Herb: Swamp Lily


Latin name: Saururus cernuus


Family: Saururaceae (Lizard's-tail Family)



Medicinal use of Swamp Lily:

Sedative. An infusion of the roots has been used as a wash in the treatment of rheumatism. The root is roasted then mashed and made into a poultice to treat sore breasts. A boiled extract of the roots is used as a poultice to heal flesh wounds. The dried leaves can be made into a tea and drunk for the treatment of back and breast pains, it is also used in treating stomach ailments.

Description of the plant:



Plant:
Perennial


Height:
50 cm
(1 foot)

Flovering:
July to
August


Scent:
Scented
Perennial

Habitat of the herb:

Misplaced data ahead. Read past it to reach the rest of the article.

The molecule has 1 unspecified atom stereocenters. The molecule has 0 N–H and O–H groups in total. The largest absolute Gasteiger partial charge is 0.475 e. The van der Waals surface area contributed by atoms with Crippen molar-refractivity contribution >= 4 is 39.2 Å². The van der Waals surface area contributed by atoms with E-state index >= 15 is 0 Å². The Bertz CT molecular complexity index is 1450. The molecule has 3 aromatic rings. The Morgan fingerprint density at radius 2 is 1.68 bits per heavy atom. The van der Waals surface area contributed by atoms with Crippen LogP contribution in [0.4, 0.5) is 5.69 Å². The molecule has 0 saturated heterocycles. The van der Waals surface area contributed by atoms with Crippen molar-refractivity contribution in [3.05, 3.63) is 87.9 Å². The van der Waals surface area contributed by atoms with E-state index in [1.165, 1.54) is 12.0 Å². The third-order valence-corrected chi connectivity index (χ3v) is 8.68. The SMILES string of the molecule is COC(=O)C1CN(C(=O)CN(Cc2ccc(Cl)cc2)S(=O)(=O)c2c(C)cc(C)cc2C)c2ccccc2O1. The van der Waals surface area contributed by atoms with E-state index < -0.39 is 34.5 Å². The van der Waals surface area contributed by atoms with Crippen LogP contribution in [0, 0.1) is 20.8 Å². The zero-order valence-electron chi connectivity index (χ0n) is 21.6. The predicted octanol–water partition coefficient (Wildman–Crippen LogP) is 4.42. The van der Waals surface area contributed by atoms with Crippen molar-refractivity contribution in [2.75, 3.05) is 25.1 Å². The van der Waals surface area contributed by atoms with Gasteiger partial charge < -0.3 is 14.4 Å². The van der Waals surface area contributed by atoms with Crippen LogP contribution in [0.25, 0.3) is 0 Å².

Swamps and shallow water.

Propagation of Swamp Lily:

Seed - best sown in a cold frame as soon as it is ripe in early autumn. Sow stored seed in late winter or early spring. Keep the pots moist by standing them in shallow water. Prick out the seedlings into individual pots when they are large enough to handle and plant them out in the summer. Division in spring. The plants spread freely and division is possible at almost any time in the growing season. Divisions taken in mid to late summer should be overwintered in pots in a cold frame and then be planted out in late spring. Regular division maintains the vigour of the plant.

Cultivation of the herb:

Swamps and shallow water.

Known hazards of Saururus cernuus:

None known

Plant information taken from the Plants For A Future.